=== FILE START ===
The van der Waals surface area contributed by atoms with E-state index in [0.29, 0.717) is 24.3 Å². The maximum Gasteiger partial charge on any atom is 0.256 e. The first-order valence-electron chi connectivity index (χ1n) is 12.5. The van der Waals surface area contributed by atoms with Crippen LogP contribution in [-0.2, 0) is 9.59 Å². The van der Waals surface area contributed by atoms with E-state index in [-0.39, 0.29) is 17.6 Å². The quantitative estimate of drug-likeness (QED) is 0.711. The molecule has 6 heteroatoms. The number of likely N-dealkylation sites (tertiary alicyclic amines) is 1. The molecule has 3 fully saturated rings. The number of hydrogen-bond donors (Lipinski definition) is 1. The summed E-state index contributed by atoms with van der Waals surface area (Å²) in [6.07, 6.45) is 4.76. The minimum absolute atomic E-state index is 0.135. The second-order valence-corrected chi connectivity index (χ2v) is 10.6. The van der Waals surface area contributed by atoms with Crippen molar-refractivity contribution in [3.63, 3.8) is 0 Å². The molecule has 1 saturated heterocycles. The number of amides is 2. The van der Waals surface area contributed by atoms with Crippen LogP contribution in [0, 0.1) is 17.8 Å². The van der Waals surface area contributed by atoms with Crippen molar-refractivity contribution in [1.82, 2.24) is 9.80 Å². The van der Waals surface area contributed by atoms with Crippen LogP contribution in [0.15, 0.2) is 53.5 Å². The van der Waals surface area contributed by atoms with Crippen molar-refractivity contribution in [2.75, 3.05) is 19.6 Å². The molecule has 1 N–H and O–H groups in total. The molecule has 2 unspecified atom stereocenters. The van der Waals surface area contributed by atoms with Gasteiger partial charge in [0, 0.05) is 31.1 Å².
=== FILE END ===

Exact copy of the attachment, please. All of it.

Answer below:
The van der Waals surface area contributed by atoms with E-state index in [0.29, 0.717) is 24.3 Å². The maximum Gasteiger partial charge on any atom is 0.256 e. The first-order valence-electron chi connectivity index (χ1n) is 12.5. The van der Waals surface area contributed by atoms with Crippen LogP contribution in [-0.2, 0) is 9.59 Å². The van der Waals surface area contributed by atoms with E-state index in [-0.39, 0.29) is 17.6 Å². The quantitative estimate of drug-likeness (QED) is 0.711. The molecule has 6 heteroatoms. The number of likely N-dealkylation sites (tertiary alicyclic amines) is 1. The molecule has 3 fully saturated rings. The number of hydrogen-bond donors (Lipinski definition) is 1. The summed E-state index contributed by atoms with van der Waals surface area (Å²) in [6.07, 6.45) is 4.76. The minimum absolute atomic E-state index is 0.135. The second-order valence-corrected chi connectivity index (χ2v) is 10.6. The van der Waals surface area contributed by atoms with Crippen molar-refractivity contribution in [3.63, 3.8) is 0 Å². The molecule has 1 saturated heterocycles. The number of amides is 2. The van der Waals surface area contributed by atoms with Crippen LogP contribution in [0, 0.1) is 17.8 Å². The van der Waals surface area contributed by atoms with Crippen molar-refractivity contribution in [1.82, 2.24) is 9.80 Å². The van der Waals surface area contributed by atoms with Crippen LogP contribution in [0.15, 0.2) is 53.5 Å². The van der Waals surface area contributed by atoms with Crippen molar-refractivity contribution in [2.75, 3.05) is 19.6 Å². The molecule has 1 N–H and O–H groups in total. The molecule has 2 unspecified atom stereocenters. The van der Waals surface area contributed by atoms with Gasteiger partial charge in [0, 0.05) is 31.1 Å².